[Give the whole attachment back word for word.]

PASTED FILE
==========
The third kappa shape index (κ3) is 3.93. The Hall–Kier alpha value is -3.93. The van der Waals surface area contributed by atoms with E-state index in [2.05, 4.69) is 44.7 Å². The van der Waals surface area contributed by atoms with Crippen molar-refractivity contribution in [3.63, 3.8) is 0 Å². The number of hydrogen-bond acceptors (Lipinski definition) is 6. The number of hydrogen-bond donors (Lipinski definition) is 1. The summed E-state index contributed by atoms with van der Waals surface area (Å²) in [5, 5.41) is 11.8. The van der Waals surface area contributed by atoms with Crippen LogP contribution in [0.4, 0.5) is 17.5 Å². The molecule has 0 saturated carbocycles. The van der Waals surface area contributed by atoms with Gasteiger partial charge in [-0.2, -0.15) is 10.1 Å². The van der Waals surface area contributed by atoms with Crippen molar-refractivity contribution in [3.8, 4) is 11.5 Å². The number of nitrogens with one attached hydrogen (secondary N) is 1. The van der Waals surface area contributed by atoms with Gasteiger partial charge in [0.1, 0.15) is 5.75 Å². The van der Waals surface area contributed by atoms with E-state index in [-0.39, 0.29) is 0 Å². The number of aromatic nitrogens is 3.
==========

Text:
The third kappa shape index (κ3) is 3.93. The Hall–Kier alpha value is -3.93. The van der Waals surface area contributed by atoms with E-state index in [2.05, 4.69) is 44.7 Å². The van der Waals surface area contributed by atoms with Crippen molar-refractivity contribution in [3.63, 3.8) is 0 Å². The number of hydrogen-bond acceptors (Lipinski definition) is 6. The number of hydrogen-bond donors (Lipinski definition) is 1. The summed E-state index contributed by atoms with van der Waals surface area (Å²) in [5, 5.41) is 11.8. The van der Waals surface area contributed by atoms with Crippen LogP contribution in [0.4, 0.5) is 17.5 Å². The molecule has 0 saturated carbocycles. The van der Waals surface area contributed by atoms with Gasteiger partial charge in [-0.2, -0.15) is 10.1 Å². The van der Waals surface area contributed by atoms with Crippen molar-refractivity contribution in [3.8, 4) is 11.5 Å². The number of nitrogens with one attached hydrogen (secondary N) is 1. The van der Waals surface area contributed by atoms with Gasteiger partial charge in [0.1, 0.15) is 5.75 Å². The van der Waals surface area contributed by atoms with E-state index in [-0.39, 0.29) is 0 Å². The number of aromatic nitrogens is 3.